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Jeremy Corbyn: To ask the Secretary of State for Foreign and Commonwealth Affairs what the total volume of fish, by type, landed from the British Indian Ocean territories was in each of the last five years. 
|Season||British Indian ocean territory||Tonnes|
Mrs. Browning: To ask the Secretary of State for Foreign and Commonwealth Affairs what infraction proceedings against Her Majesty's Government are being taken by the EU Commission; and when they commenced. 
As of 31 December 2001, the last date for which the Commission has comprehensive public figures, the Commission had 220 infractions cases under examination against the United Kingdom. These cases were opened following a complaint or at the own Commission's initiative. Those cases will have commenced over a variety of years, some even dating back to 1978.
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Helen Jackson: To ask the Secretary of State for Foreign and Commonwealth Affairs what representations he has received from Medact about the effects of a military conflict on civilians in Iraq. 
Mr. Mike O'Brien: None. No decision has been taken to launch military action against Iraq. Unlike Saddam Hussein, we have always tried to minimise the adverse effects of our actions on the Iraqi people, and we will continue to do so.
Mr. Wiggin : To ask the Secretary of State for Foreign and Commonwealth Affairs what representations the British Government has made to the Government of Nigeria on the stoning to death of those convicted of adultery.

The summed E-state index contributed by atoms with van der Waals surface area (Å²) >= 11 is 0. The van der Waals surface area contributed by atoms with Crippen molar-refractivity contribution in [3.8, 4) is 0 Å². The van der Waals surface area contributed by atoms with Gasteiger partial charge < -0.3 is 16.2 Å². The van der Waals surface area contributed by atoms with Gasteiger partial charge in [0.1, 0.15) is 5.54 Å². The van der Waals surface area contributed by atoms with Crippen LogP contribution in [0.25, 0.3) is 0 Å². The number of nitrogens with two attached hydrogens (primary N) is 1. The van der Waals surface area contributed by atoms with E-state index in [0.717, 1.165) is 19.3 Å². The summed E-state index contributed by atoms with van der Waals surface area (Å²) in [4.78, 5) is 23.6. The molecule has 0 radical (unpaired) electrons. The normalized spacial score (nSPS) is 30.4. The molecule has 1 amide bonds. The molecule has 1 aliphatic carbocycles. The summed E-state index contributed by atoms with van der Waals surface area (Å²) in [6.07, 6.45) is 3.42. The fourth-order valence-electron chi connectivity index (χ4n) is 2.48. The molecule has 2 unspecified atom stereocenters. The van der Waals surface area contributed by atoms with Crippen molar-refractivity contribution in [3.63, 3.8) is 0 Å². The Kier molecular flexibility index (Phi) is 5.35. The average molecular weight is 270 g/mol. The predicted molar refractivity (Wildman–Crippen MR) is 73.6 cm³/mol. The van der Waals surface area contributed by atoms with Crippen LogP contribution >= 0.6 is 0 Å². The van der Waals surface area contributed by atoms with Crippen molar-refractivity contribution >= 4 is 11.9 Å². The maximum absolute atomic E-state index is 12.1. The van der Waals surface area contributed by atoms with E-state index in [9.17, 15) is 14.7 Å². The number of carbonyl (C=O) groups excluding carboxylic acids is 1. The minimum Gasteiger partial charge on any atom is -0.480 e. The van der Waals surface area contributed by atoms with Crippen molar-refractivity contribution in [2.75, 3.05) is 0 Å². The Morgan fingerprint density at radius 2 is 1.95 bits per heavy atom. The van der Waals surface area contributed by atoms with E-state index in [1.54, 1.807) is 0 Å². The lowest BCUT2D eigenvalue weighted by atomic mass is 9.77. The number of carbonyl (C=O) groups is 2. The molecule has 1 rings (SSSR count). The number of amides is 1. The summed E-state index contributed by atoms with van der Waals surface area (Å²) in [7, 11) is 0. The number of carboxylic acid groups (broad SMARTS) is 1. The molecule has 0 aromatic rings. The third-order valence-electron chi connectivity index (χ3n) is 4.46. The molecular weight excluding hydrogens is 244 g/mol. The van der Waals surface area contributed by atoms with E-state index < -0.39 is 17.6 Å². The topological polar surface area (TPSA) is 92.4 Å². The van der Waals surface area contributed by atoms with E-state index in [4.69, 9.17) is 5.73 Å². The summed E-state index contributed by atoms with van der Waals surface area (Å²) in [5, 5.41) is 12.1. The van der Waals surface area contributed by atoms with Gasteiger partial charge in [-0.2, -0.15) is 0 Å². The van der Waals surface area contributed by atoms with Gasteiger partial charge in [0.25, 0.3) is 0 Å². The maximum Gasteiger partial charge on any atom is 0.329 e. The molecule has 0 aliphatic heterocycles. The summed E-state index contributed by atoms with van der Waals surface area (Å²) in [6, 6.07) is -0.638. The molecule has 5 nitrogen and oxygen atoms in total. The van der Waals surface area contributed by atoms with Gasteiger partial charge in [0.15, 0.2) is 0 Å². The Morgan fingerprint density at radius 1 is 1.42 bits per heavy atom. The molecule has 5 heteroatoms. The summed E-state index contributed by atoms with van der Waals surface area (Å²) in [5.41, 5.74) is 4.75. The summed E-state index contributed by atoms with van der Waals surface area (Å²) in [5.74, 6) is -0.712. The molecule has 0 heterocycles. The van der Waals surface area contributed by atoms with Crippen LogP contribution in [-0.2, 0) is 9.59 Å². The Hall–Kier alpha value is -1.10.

Mr. Rammell: We remain extremely concerned about these sentences. During her visit to Nigeria in September the Minister responsible for Africa, my noble Friend the Baroness Amos, raised with President Obasanjo HMG's concerns about the harsh sentences imposed under the Sharia penal codes, including that of stoning for adultery. She emphasised the strength of feeling against them in the UK and reiterated HMG's opposition to the death penalty in all circumstances.
The British High Commission in Abuja, together with EU partners, follows all such cases closely and keeps in close contact with local human rights organisations. The High Commission regularly raises our concerns about the sentences with the appropriate authorities.
The Federal Government has made clear its opposition to the extreme Sharia penalties. It has declared them discriminatory and unconstitutional. Exercise of the Sharia penal code is, however, entirely under the control of the relevant States. The Federal justice system only comes into play if the defendant appeals to the Federal Appeal Courts.
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connection with the referendum on the Nice Treaty, with reference to the requirements of Her Majesty's Ambassador and embassy staff. 
Mr. MacShane: The duty imposed upon diplomats by Article 41(1) of the Vienna Convention on Diplomatic Relations is not to interfere in the internal affairs of the receiving state. This duty is not further defined in international or UK domestic law.
Andy King : To ask the Secretary of State for Foreign and Commonwealth Affairs what representations were made by the High Commission in Islamabad to the Pakistani Government after 17 July concerning the rape victim Shakeela Siddique and her treatment at the hands of the authorities. 
Mr. Mike O'Brien: We take all human rights violations seriously and regularly raise our concerns with the Pakistani authorities. We are working with our EU partners on a comprehensive demarche to the new Pakistani administration on the human rights situation in Pakistan. Experience suggests that concerted action is the most effective way of putting pressure on the Pakistani authorities. We have meanwhile been working with our partners to collate the facts on this and other cases with a view to their inclusion in the demarche. As a result, no formal representations about Ms Siddique have yet been made.